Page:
Some are available (Ram) but if you really want to, there are aftermarket systems (Kelderman for example) and some great retrofit hardware meant for ambulances (both air and compressible fluids). But, yeah, EVERYTHING that has to carry variable loads should be on air. In 20 years I have replaced the bags only once on my F450 and now I try to do every truck and trailer on air. The other advantages of air are headlight aiming stable and hitch height constant (for level trailer) with widely variable load.

I have the good fortune to have access to the factory that makes the "z" leafs that bear several major brand names for really simple retrofits of light trucks (class 2, 3, 4, 5) but you most times you need to make better lateral locating provisions than just the spring clamp-to-axle.
 
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Hephaestus

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I’ve never understood why everything in the pick up truck range isn’t on airbag suspension.
Look at Mercedes and BMW (oh and those 90s GM vans...) - range Rover has some Doozies too.

Air compressors fail, load leveling switches fail, hoses leak, fittings fail - in the consumer car world they all get swapped out to non air ride technology.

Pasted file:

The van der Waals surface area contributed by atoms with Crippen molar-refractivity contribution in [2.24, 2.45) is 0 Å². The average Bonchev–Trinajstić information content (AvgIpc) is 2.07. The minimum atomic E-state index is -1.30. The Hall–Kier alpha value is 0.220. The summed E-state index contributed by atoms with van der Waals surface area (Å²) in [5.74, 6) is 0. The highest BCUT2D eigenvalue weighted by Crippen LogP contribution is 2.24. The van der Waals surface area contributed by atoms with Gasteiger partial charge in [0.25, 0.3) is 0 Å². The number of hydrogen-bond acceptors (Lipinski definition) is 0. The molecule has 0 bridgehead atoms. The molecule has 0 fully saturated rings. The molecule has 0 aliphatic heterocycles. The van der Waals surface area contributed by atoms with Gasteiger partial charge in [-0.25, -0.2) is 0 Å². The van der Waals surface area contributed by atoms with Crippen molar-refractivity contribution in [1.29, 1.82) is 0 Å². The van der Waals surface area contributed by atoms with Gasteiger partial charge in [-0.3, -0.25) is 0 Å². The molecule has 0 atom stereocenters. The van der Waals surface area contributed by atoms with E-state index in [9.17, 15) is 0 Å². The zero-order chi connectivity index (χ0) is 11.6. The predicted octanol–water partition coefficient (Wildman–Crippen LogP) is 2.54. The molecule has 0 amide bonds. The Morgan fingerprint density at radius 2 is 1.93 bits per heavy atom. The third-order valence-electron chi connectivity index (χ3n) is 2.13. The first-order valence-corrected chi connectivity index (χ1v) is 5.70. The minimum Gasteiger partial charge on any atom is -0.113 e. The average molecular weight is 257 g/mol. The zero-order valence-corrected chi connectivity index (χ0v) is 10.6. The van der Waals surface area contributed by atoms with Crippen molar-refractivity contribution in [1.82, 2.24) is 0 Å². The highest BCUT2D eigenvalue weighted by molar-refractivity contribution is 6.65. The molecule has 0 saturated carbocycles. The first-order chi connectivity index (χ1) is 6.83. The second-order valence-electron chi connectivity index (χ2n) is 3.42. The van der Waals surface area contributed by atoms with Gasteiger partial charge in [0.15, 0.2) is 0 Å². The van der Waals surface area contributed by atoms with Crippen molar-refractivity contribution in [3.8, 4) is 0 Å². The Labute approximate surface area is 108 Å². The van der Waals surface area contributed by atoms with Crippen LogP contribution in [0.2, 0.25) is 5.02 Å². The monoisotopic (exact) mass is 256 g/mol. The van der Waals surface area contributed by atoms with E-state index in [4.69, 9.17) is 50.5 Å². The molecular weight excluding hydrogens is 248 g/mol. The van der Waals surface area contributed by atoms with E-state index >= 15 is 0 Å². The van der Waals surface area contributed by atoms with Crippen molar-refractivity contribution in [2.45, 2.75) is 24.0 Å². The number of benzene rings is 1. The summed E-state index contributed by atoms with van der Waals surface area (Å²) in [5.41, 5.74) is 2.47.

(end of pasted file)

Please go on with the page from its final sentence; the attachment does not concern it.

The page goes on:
Topaz

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IIRC it will spend most of its time in a garage. Vent could be accomplished by putting a second layer screen door behind sealing door on the tail fin bubble (if he elects to go that way - which I recommend but forgot to put in my post.
Yes, when not out at the airfield, the trailer (with the airplane inside) will most-likely reside in a 10 x 20' storage unit (with the rest of the family junk) or, in a pinch, in the garage at home, fighting with the 914 for the space. The latter has a non-galvanized steel body so, if there's any hint of rain, it wins. The only time heating and ventilation should be an issue is on the road and before-after the airplane has been removed for flying. The sailplane community has some nifty little solar-powered fan vents, about the size of a large soup-can, altogether, that you can mount into a hole in the roof of the trailer. Along with some suitable vents near the bottom, they can promote a nice flow of air, keeping internal temperatures near ambient. You can just see one at the front of the picture of Matt G's trailer, here. A couple of those on the roof should take care of even the SoCal summer heat.